For three years that manuscript languished in my cupboard. To say I was heartbroken would be a massive understatement--I mean, this was the book of my heart, right? But I can now tell you that the book no American house had the courage to print has finally found a publisher--a British publisher. It will be released in the UK, Australia, New Zealand, and South Africa in September, and in the U.S. in December.

I've been sitting on this news for a while now and I've been about to burst. The last time I felt this giddy was back in 1997, when I sold my very first novel.  I am really, really proud of this book, so you'll be hearing more about it soon.

Monday, August 08, 2016


It was a busy weekend. It started off on Friday with this thrilling moment: my younger daughter going through the graduation ceremony for her PhD.

I'll freely admit that I cried all through Pomp and Circumstance. I kept thinking how proud my father would have been if he could have been there, for she is our third generation PhD. (My older daughter says she's the black sheep of the family because she got an MD.)

And then Saturday I drove over to San Antonio to pick up my older daughter's dog and new kitten. Her husband has been dangerously ill for weeks now, and she was spending so much time at the hospital, plus half-killing herself driving back and forth to take care of the animals, that I volunteered to go pick them up and bring them home. If Steve had been well, I'd have just gone and stayed there to help, but I could only leave because Danielle was here over the weekend to stay with him.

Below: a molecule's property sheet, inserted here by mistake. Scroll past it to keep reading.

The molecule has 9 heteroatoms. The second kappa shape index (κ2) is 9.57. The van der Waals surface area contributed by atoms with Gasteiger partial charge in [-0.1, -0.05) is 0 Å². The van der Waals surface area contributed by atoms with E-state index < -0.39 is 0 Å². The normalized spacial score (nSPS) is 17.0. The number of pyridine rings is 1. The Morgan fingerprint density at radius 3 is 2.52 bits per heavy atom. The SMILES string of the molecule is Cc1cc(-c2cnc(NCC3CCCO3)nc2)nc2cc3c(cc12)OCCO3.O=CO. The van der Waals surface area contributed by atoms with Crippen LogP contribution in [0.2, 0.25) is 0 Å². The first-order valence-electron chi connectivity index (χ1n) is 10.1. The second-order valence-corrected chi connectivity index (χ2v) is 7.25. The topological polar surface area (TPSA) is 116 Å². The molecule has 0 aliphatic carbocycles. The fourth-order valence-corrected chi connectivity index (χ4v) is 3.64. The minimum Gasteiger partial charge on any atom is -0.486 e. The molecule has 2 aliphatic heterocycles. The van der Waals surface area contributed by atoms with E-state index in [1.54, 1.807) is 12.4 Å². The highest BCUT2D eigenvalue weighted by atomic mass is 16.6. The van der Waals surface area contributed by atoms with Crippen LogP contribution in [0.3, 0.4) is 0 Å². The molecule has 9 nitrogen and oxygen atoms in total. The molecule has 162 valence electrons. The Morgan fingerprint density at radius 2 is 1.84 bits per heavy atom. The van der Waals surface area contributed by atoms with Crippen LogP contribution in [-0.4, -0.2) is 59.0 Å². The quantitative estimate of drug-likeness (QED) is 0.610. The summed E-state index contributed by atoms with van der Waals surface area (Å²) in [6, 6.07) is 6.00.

One of the last things my son-in-law did before almost dying was to pick up this little cutie in a vast Target parking lot, where someone had abandoned her on a scorching hot Texas afternoon. So she is very dear to us all.

But the upshot is I have now added a dog and a holy terror of a twelve-week kitten to our menagerie. Angel is having a fit (this could never have happened if Huck were still here, because he not only really, really hated dogs, but would attack them--and any tiny kitten that came near him.) We're hoping my son-in-law will be well enough in a few months that their babies can go home. But as of now, we have a full house and a lot of unhappy critters.

Wednesday, August 03, 2016

Friday, July 29, 2016

Cover Copy for WHERE THE DEAD LIE!

Here's the cover copy for WHERE THE DEAD LIE, the next Sebastian St. Cyr mystery, coming April 2017. Cover reveal coming soon!

In the latest mystery from the national bestselling author of WHEN FALCONS FALL, the gruesome murder of a young boy takes Sebastian St. Cyr from the gritty streets of London to the glittering pleasure haunts of the aristocracy . . .

LONDON, 1813.
Sebastian St. Cyr, Viscount Devlin, is no stranger to the dark side of the city, but he’s never seen anything like this: the brutalized body of a fifteen-year-old boy dumped into a makeshift grave on the grounds of an abandoned factory.

One of London’s many homeless children, Benji Thatcher was abducted and tortured before his murder--and his younger sister is still missing. Few in authority care about a street urchin’s fate, but Sebastian refuses to let this killer go unpunished.

Uncovering a disturbing pattern of missing children, Sebastian is drawn into a shadowy, sadistic world. As he follows a grim trail that leads from the writings of the debauched Marquis de Sade to the city’s most notorious brothels, he comes to a horrifying realization: someone from society’s upper echelon is preying upon the city’s most vulnerable. And though dark, powerful forces are moving against him, Sebastian will risk his reputation and his life to keep more innocents from harm . . .